The Last-Minute Procrastinator’s Gift Guide

You forgot to buy a gift, but don’t worry, there’s no need to restart your life under an assumed identity just yet.


Oh no. 

You thought you got everything and last night you went to bed secure in the knowledge that you’d purchased every single Christmas gift you needed to. Then came this morning and you realized your error: Someone was completely forgotten, and if you don’t get them a gift, there will be hell to pay.

If this is you, what to do about it? Well, you have a few options (but not many). 

Your Phone
The first and easiest option is to get on your phone and buy some kind of electronic gift. The trick here is to find something that you couldn’t have gotten in person, otherwise it’ll reveal that you forgot. Electronic gift cards and subscriptions are perfect for this kind of thing, as are anything that gifts some sort of experience (but be careful with the latter, as you’d want that experience to still be an okay gift in a socially-distanced world). If you do end up getting a gift via phone, all you have to do is buy it, print a copy and then shove it in a personalized Christmas card. Done!

What’s Open
For a tangible gift, you’re forced to either regift something or settle for whatever stores are open (which, even on a normal year, is not many). The safest bets are generally pharmacy chains, but coffee chains are also open, as are some grocery stores and convenience stores.

Behold: The Basket
For all of these places, gift-giving expert Laura Fabrizio of Coastal Concierge explains that since a quality gift is pretty much impossible at this point, you’re going to have to go for quantity instead. So, for any place you’re shopping, Fabrizio says, “you want to make some sort of a basket by assembling items all around a theme related to the person.”

Remember though, just a gift card from one of these stores isn’t enough. So listen up!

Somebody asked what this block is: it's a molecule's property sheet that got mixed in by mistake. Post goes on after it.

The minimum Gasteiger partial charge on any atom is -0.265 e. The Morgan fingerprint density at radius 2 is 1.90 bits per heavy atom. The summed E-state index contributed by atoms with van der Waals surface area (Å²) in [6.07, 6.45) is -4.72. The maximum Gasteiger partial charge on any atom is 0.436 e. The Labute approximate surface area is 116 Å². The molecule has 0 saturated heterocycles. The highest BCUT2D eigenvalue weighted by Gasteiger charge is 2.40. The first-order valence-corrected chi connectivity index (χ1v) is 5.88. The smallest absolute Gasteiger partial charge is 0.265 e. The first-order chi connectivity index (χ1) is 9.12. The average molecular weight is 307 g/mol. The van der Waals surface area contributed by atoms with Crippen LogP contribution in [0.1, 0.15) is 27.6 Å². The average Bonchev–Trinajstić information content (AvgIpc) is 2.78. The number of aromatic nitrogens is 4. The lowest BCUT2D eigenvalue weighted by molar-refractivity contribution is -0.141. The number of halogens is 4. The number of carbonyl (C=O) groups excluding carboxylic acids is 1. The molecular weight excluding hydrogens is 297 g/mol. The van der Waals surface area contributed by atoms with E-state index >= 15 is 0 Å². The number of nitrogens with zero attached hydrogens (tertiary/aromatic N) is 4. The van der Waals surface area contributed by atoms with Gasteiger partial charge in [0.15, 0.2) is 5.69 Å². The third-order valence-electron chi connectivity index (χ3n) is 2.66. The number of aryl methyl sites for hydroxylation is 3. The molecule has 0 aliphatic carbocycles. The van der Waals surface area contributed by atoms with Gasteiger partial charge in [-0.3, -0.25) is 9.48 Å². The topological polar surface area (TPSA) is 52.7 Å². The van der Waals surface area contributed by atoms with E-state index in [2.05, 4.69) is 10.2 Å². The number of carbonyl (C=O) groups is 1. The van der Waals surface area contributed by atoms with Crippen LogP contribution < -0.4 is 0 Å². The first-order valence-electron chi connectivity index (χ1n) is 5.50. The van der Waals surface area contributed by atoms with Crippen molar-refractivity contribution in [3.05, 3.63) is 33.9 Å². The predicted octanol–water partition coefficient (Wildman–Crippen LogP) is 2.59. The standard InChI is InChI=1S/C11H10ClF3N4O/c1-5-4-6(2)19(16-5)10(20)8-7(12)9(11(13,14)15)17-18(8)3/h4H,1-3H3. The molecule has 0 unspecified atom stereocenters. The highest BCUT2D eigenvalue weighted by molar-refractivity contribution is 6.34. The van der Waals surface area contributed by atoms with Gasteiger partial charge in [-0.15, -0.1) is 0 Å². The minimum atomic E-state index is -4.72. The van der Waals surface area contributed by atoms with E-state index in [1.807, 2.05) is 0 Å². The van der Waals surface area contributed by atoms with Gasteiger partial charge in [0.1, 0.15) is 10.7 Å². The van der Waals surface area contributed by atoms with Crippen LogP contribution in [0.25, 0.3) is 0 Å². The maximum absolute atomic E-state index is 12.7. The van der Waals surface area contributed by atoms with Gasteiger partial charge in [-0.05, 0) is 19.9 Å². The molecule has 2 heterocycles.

The Coffee Chain. If your forgotten relative (or friend) is a coffee fiend, the basket is easy: A mug is the basket. Just buy a mug, a gift card and one or two of those packaged cookies by the counter and arrange them nicely in the mug. There, that’s your basket, and it wasn’t even all that hard.

The Pharmacy (your best bet). Your safest stop is going to be your chain pharmacies. They’re the most reliable of the last-minute Christmas shopping venues because you know they’ll be open. A basket here likely won’t be a true basket, but you can get a bucket from the cleaning aisle and stuff it with car-care stuff for your car-guy uncle. You can also get a makeup container and fill it with beauty supplies (as long as you know what brands someone likes). As some pharmacies have a small section of kitchenware, you might be able to find a small pot that you can stuff with cooking supplies. You can also stuff a pencil case with office supplies, or if there are Christmas decorations left, grab a stocking and stuff it with snacks. Another option is to head to the pet section, grab a pet bed and stuff it with junk for their dog. That last one is a particularly good gift, because no one else is going to be thinking about their pet.

If you’ve filled the basket and it’s still looking like, y’know, a bucket of cheap crap you just threw together, head over to the gift cards and add one to the top of the display. Ideally, this will also be related to whatever the theme of the basket is.

The Convenience Store. Convenience stores are tricky because you can never predict whatever random items will be there. You’ve got 600 different types of lighters next to some gas station sex pills next a used DVDs discount bin — it’s completely unpredictable. But, if it’s your only option, try to follow the same pattern as you would in a pharmacy, assuming you can find anything that resembles a basket.

The Grocery Store. Finally, there are grocery stores. Grocery stores are the holy Grail of Christmas Day shopping because they have everything. The only problem is finding one that’s open: Most aren’t, and those that are likely have limited hours. For holidays, the hours listed online are generally unreliable, so you’ve got to call your local supermarket on the telephone. If that alone is not enough to discourage you, then great, start calling and if you get lucky and find an open one, hurry the hell over there and start stuffing a basket.

Fortunately, there are tons more basket options here. For example, you can get a disposable baking pan and stuff it with cake supplies for the person who loves to bake. Or, you can get an actual basket (which is much nicer than a bucket!) to shove things in. In a real basket, you can put fruit or breads or pretty much anything. 

Baskets are amazing, which is why pretty much any day-of Christmas gift is all about replicating a basket. The only trick is getting your basket — or “basket” — made in time for Christmas dinner. Better get moving…